Pre-requisites

  • Ensure that the lights have been washed and dried
  • Mask off all the area around the lights to avoid the sanding and polishing going on to the bodywork around the lights
  • Use sanding pads on a fast drill or polisher

Step-by-step

  1. Using a P800 sandpaper, use medium pressure and move side to side and up and down to remove the worst of the scratches. Periodically dust off the lens and the paper to ease the sanding. When finished, the lens should look a little milky. Check all the defects have been removed and then move on to the next stage.
  2. Next use a P1500 in the same manner, at the end, the lens should look more translucent but still a little milky.
  3. Move on to a P2000 and with a little water on the lens and pad continue in the same manner. Avoid the lens becoming dry. By the end the lens should look a  little cloudy.
  4. Next move on to a P3000 and again with a little water and the same movements. Avoid the lens becoming dry. By the end the lens should look more translucent.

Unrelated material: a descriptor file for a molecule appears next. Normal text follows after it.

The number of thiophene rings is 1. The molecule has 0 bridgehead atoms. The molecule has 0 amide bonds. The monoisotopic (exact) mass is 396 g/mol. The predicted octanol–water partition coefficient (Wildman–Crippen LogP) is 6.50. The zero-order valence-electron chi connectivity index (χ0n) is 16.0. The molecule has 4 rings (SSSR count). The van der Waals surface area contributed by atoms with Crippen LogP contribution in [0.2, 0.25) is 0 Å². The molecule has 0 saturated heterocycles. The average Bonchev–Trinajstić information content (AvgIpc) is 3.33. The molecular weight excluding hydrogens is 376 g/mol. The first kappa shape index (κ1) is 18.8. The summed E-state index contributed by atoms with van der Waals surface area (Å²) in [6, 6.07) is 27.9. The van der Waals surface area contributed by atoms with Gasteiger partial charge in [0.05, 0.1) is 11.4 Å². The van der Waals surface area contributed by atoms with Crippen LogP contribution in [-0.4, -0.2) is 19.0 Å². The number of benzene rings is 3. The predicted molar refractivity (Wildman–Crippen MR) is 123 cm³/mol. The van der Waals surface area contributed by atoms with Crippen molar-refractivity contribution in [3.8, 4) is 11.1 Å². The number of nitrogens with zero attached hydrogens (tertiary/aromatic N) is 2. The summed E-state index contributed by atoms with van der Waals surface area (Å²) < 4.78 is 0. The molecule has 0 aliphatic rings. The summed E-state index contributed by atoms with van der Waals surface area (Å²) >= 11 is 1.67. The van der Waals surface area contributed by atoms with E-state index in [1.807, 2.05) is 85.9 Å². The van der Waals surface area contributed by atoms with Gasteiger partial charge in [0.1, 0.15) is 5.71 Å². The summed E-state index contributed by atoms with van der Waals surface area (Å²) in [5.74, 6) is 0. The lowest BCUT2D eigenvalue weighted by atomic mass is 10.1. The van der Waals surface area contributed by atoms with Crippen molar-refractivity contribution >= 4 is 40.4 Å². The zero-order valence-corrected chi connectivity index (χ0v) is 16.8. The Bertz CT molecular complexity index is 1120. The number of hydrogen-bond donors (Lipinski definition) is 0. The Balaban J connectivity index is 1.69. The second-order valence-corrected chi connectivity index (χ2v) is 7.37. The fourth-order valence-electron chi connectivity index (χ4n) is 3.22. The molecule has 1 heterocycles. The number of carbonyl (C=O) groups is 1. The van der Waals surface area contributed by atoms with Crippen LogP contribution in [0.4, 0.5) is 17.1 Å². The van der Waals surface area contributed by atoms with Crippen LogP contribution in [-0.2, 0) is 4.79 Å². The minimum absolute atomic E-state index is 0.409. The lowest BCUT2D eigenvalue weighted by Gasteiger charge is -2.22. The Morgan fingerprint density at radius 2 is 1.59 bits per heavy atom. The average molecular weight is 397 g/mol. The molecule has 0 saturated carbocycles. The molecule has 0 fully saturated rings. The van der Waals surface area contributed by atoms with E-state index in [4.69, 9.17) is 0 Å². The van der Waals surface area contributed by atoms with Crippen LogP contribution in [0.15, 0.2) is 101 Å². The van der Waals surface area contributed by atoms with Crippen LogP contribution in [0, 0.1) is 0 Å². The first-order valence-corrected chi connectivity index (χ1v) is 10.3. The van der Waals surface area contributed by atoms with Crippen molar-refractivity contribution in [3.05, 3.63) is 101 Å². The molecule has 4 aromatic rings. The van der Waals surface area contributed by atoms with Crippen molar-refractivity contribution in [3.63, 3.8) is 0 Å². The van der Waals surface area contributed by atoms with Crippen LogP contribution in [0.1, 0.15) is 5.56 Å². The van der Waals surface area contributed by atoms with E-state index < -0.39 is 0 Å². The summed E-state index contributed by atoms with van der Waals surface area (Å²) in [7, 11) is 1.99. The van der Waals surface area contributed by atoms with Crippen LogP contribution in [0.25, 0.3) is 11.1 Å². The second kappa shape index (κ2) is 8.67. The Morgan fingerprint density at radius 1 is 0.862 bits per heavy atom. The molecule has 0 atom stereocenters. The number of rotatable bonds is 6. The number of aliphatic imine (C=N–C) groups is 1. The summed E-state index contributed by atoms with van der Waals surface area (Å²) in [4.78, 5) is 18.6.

5. The final stage is to polish the lens until it is clear. Use a polishing pad and compound. Apply the compound to the pad and then dab it on to the lens before switching on the drill. This is to avoid compound being thrown all over. Add more compound as needed. Keep polishing until the lens is clear. Wipe down the lens periodically to check. If there are still defects, go back to the P3000 stage.

How to refurb tail lights with Toothpaste

Ok, now I have your attention. Did you really think I was going to go on about how you can get your lights back to looking brand new using only toothpaste from the bathroom? We all know that this will just not work, unless…. You use it brush your teeth before going out to refurb your lights properly.

It appears to be a common issue on the E39 Touring where the lights on the tailgate start to look faded and battered. They do the same thing on the E53 X5 as well I have noticed. The lights on the Saloon and on the side of the Tourer don’t seem to have the same issue and look sparkling.

Anyway, this has been bugging me for a while and I have looked around on Fleabay to see if I could get some replacement lights or lenses at the very least. Nada. Nothing. Just don’t seem to be able to find them. If anyone has a link to some, please do let me know.

I have watched numerous videos on YouTube on how to refurb your headlights, all the different methods that people use, all the different products, including toothpaste.